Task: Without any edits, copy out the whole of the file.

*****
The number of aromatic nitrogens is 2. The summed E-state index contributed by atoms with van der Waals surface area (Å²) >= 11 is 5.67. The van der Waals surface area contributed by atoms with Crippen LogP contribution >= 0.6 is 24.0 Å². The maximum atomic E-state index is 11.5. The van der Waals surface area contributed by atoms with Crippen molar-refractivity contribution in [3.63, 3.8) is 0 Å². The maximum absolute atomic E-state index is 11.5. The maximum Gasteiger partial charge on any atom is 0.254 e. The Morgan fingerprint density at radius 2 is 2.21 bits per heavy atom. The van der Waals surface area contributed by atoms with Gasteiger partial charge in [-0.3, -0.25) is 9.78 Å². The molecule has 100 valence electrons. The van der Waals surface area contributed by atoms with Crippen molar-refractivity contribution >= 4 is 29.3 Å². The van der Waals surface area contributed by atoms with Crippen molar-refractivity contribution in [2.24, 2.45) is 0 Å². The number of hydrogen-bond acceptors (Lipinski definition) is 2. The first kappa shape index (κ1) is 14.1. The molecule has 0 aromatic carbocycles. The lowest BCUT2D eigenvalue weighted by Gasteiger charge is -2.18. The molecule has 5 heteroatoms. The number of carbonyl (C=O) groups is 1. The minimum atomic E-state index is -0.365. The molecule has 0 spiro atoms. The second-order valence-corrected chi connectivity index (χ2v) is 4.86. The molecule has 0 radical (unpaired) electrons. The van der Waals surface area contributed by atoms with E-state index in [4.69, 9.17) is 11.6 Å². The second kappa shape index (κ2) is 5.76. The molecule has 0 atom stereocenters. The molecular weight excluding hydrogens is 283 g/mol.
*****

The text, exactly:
The number of aromatic nitrogens is 2. The summed E-state index contributed by atoms with van der Waals surface area (Å²) >= 11 is 5.67. The van der Waals surface area contributed by atoms with Crippen LogP contribution >= 0.6 is 24.0 Å². The maximum atomic E-state index is 11.5. The van der Waals surface area contributed by atoms with Crippen molar-refractivity contribution in [3.63, 3.8) is 0 Å². The maximum absolute atomic E-state index is 11.5. The maximum Gasteiger partial charge on any atom is 0.254 e. The Morgan fingerprint density at radius 2 is 2.21 bits per heavy atom. The van der Waals surface area contributed by atoms with Gasteiger partial charge in [-0.3, -0.25) is 9.78 Å². The molecule has 100 valence electrons. The van der Waals surface area contributed by atoms with Crippen molar-refractivity contribution >= 4 is 29.3 Å². The van der Waals surface area contributed by atoms with Crippen molar-refractivity contribution in [2.24, 2.45) is 0 Å². The number of hydrogen-bond acceptors (Lipinski definition) is 2. The first kappa shape index (κ1) is 14.1. The molecule has 0 aromatic carbocycles. The lowest BCUT2D eigenvalue weighted by Gasteiger charge is -2.18. The molecule has 5 heteroatoms. The number of carbonyl (C=O) groups is 1. The minimum atomic E-state index is -0.365. The molecule has 0 spiro atoms. The second-order valence-corrected chi connectivity index (χ2v) is 4.86. The molecule has 0 radical (unpaired) electrons. The van der Waals surface area contributed by atoms with E-state index in [4.69, 9.17) is 11.6 Å². The second kappa shape index (κ2) is 5.76. The molecule has 0 atom stereocenters. The molecular weight excluding hydrogens is 283 g/mol.